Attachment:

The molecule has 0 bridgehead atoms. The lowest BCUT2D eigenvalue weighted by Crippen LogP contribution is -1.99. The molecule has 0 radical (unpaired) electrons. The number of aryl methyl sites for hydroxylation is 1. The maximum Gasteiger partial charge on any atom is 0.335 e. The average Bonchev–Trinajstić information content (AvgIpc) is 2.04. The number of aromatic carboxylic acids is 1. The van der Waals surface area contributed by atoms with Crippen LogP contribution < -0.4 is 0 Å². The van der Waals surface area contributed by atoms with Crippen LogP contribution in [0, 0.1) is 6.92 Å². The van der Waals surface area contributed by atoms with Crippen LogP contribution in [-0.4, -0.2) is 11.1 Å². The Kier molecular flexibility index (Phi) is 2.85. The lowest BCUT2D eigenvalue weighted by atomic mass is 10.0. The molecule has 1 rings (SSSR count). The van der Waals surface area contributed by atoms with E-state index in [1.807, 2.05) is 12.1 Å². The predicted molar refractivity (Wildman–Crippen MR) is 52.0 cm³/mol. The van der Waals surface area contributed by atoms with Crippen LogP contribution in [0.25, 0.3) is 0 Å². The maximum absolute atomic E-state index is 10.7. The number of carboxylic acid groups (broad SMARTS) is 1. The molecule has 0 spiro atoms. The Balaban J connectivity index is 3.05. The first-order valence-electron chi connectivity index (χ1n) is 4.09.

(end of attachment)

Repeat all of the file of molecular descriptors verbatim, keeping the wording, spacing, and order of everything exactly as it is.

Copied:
The molecule has 0 bridgehead atoms. The lowest BCUT2D eigenvalue weighted by Crippen LogP contribution is -1.99. The molecule has 0 radical (unpaired) electrons. The number of aryl methyl sites for hydroxylation is 1. The maximum Gasteiger partial charge on any atom is 0.335 e. The average Bonchev–Trinajstić information content (AvgIpc) is 2.04. The number of aromatic carboxylic acids is 1. The van der Waals surface area contributed by atoms with Crippen LogP contribution < -0.4 is 0 Å². The van der Waals surface area contributed by atoms with Crippen LogP contribution in [0, 0.1) is 6.92 Å². The van der Waals surface area contributed by atoms with Crippen LogP contribution in [-0.4, -0.2) is 11.1 Å². The Kier molecular flexibility index (Phi) is 2.85. The lowest BCUT2D eigenvalue weighted by atomic mass is 10.0. The molecule has 1 rings (SSSR count). The van der Waals surface area contributed by atoms with E-state index in [1.807, 2.05) is 12.1 Å². The predicted molar refractivity (Wildman–Crippen MR) is 52.0 cm³/mol. The van der Waals surface area contributed by atoms with Crippen LogP contribution in [0.25, 0.3) is 0 Å². The maximum absolute atomic E-state index is 10.7. The number of carboxylic acid groups (broad SMARTS) is 1. The molecule has 0 spiro atoms. The Balaban J connectivity index is 3.05. The first-order valence-electron chi connectivity index (χ1n) is 4.09.